As fruit of an unlawful search, the heroin should have been suppressed. See, e.g., United States v. Garcia-Camacho, 53 F.3d 244 (9th Cir.1995) (suppressing evidence seized as a result of unconstitutional investigatory stop). As the heroin found in the blue jeans was the only basis for Ramirez and Robles's conviction for possession with intent to distribute, their convictions on that count must be overturned.4
II. The Reyes Trial
A. Refusal to Grant Immunity
Reyes argues that the district court should have granted use immunity to her brother, Jose Luis, and to his friend, Esmerelda Gomez, or in the alternative should have entered a judgment of acquittal as a result of the government's failure to grant them immunity on its own.
Immunity is an executive, not a judicial, function, and this court has emphatically rejected the argument that the sixth amendment provides a defendant with a right to demand use immunity for defense witnesses who invoke their privilege against self-incrimination. There is an exception, however, where the prosecutor intentionally distorts the fact-finding process and thereby denies the defendant a fair trial.
United States v. Baker, 10 F.3d 1374, 1414 (9th Cir.1993) (as amended) (internal citations and quotations omitted). A district court may “find intentional distortion of the fact-finding process where the government ‘grant [s] immunity to a witness in order to obtain his testimony, while denying immunity to a defense witness whose testimony would directly contradict that of the government witness.’ ” Id. (quoting United States v. Westerdahl, 945 F.2d 1083, 1087 (9th Cir.1991)). The district court's factual finding regarding whether the government did intentionally distort the fact-finding process is reviewed for clear error. Baker, 10 F.3d at 1415.
Reyes contends that Jose Luis and Esmerelda's testimony would have contradicted that of government informant Barry Goldstein. Goldstein did not receive official immunity, but was promised that if he assisted with the Ramos investigation and testified truthfully at trial he would not be charged for his past heroin dealings. Jose Luis and Esmerelda received the opportunity to testify with the same degree of immunity from prosecution as Goldstein. Thus, to the extent that their testimony might have contradicted Goldstein's, the failure to offer them any greater immunity did not distort the fact-finding process.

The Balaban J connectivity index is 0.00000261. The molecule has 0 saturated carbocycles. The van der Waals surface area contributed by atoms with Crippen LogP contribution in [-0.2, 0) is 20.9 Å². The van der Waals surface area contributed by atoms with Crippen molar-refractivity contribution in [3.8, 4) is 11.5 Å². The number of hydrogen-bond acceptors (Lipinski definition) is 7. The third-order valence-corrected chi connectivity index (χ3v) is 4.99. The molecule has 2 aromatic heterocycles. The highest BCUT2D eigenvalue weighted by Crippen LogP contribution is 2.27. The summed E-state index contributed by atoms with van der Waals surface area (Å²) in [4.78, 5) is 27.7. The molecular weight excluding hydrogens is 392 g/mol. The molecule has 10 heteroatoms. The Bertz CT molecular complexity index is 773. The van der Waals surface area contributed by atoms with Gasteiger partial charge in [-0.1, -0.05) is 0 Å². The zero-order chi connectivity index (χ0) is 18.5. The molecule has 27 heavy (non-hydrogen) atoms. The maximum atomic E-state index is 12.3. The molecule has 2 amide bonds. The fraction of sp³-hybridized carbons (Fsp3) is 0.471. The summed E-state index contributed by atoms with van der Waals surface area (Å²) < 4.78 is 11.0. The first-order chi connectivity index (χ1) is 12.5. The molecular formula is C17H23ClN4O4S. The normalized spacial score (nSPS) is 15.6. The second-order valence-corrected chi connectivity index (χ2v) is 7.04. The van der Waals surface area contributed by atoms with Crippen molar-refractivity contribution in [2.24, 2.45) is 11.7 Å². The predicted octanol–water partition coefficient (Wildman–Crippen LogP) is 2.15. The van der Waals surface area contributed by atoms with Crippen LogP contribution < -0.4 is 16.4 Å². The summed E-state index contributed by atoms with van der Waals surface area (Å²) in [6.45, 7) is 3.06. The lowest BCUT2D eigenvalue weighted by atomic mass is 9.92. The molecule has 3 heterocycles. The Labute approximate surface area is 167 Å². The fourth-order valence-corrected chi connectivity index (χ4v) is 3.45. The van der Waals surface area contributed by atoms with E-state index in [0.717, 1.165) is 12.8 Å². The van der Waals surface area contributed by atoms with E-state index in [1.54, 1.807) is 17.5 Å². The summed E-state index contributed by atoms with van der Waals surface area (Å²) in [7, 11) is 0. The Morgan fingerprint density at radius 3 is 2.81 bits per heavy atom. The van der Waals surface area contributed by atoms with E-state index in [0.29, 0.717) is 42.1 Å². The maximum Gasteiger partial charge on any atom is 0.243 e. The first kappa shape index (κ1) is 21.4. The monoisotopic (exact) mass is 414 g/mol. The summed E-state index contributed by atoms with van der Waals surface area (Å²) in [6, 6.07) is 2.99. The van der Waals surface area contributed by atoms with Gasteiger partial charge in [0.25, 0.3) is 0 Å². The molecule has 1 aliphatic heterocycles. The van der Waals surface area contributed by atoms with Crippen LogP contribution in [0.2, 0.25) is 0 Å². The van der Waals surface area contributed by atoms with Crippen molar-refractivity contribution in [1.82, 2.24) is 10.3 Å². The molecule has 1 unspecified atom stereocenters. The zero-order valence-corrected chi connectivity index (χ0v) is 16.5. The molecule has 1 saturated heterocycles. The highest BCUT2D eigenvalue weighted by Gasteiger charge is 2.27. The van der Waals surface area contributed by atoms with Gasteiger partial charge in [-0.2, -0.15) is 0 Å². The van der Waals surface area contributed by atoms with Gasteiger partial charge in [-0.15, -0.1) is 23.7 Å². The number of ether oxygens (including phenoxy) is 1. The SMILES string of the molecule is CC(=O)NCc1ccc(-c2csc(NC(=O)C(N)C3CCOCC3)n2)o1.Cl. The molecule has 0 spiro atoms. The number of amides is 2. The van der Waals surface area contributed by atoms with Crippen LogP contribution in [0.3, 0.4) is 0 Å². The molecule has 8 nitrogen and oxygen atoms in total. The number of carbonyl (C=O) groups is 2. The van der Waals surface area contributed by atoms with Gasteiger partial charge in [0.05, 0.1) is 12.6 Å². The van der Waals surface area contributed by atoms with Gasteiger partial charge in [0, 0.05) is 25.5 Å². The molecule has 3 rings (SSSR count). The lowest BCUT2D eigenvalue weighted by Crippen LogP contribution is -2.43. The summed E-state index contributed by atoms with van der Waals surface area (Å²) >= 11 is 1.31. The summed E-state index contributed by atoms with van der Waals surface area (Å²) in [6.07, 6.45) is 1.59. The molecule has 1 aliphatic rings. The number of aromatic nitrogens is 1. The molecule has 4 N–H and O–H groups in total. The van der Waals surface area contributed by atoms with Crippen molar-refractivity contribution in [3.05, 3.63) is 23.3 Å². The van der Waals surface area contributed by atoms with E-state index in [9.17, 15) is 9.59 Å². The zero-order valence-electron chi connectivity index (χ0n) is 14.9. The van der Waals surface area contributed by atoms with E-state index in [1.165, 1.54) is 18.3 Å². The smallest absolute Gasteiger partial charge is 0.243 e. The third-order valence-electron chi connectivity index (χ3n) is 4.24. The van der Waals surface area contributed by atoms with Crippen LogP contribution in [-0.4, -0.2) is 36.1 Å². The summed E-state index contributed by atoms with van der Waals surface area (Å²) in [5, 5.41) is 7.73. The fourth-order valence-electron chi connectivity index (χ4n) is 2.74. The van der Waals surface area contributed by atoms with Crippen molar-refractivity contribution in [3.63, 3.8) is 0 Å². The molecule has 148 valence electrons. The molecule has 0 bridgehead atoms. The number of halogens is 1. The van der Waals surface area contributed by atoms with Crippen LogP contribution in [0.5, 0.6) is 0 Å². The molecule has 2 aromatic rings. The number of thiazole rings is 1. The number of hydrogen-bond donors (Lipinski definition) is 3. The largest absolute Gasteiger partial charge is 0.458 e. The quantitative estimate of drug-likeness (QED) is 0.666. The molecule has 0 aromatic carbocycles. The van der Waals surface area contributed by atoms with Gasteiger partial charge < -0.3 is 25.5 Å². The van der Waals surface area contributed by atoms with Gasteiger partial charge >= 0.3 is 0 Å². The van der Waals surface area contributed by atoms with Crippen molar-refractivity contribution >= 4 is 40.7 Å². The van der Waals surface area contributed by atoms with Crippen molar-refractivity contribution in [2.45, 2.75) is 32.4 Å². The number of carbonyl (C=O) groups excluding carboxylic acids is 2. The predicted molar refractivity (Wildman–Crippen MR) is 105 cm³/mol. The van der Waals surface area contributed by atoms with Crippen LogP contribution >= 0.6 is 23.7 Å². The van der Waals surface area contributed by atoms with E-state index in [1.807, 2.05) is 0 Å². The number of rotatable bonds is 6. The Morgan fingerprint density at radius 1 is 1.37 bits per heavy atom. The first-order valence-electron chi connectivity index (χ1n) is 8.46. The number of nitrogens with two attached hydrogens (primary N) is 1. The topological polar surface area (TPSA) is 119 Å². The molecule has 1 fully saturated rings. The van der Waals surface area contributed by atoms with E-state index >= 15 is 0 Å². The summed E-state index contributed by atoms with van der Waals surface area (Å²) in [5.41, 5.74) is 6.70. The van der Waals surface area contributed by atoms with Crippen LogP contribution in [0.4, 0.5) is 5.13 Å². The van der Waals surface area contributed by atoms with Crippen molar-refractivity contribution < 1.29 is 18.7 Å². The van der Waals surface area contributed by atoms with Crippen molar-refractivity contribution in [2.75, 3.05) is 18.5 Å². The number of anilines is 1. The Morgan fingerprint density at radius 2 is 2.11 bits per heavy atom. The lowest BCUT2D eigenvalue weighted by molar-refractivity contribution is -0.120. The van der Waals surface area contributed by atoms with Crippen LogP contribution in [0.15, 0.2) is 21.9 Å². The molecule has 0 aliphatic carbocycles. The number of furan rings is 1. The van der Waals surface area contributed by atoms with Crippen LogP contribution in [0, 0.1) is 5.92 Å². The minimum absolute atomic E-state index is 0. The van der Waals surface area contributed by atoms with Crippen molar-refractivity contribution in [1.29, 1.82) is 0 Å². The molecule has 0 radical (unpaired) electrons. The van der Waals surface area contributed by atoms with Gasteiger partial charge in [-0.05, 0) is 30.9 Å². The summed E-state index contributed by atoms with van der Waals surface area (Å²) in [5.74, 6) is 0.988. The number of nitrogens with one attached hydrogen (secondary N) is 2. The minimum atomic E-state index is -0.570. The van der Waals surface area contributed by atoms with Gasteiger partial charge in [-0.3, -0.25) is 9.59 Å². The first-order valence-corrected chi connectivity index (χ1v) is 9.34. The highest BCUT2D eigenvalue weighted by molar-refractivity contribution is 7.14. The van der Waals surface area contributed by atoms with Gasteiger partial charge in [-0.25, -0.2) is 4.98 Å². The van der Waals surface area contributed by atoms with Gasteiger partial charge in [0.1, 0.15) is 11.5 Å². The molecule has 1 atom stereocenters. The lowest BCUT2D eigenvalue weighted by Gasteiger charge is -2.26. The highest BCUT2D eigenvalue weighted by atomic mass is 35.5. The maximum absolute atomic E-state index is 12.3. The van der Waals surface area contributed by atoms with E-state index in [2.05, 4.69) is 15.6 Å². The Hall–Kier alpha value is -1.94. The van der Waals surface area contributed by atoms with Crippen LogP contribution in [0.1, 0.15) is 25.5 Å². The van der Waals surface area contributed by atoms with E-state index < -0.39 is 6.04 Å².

B. Duress Instruction
At her separate trial, Reyes admitted to the acts she was alleged to have committed, but argued that she committed them under duress. The district court instructed the jury on the general defense of duress, but refused Reyes's request to give a more particularized instruction regarding the interplay of duress and the evidence of battering that she presented at trial. A district court's formulation of jury instructions is reviewed for an abuse of discretion. United States v. Woodley, 9 F.3d 774, 780 (9th Cir.1993). The trial judge has substantial latitude so long as the instructions fairly and adequately cover the issues presented. United States v. Powell, 955 F.2d 1206, 1210 (9th Cir.1991). Reyes argues that without the instruction on battered woman syndrome, her defense was not adequately presented to the jury. Despite the general instruction on duress, she contends, the jury could not know how the battering evidence interacted with the legal definition of duress without further explanation. Reyes suggests that because her defense was not adequately presented to the jury, this court reviews the instruction de novo. United States v. Warren, 25 F.3d 890, 895 (9th Cir.1994) (whether instructions adequately cover a defense is reviewed de novo).
Reyes suggested the following instructions:
Defendant Reyes Proposed Jury Instruction No. 6
Theory of Defense
You have heard evidence that the defendant, Maria Reyes, suffers from battered women [sic] syndrome. In determining if this is true, you may consider the following factors:
(a) the nature and length of her relationship with Julio Ramos;
(b) the history of prior threats and physical violence between the couple;
(c) the socio-economic status of the defendant-that is, was she economically independent, did she have small children to care for;
(d) the psychological assessment of her by the expert who testified in this case.
If you find from all of your deliberations that evidence presented shows the defendant suffered from battered women [sic] syndrome, you may consider that fact in assessing the reasonableness of the actions she took in furtherance of Julio Ramos's drug conspiracy.
A woman who suffers from battered woman syndrome may reasonably believe her actions were necessary at a threshold lower than that which a person who does not so suffer would consider reasonable.
Defendant Reyes Proposed Jury Instruction No. 7
Theory of Defense
You must decide if given the facts and circumstances in this case the defendant had reasonable grounds to believe and actually did believe that she was in imminent danger of death or serious bodily injury to she [sic], her child or her family, and that she had no reasonable opportunity to escape.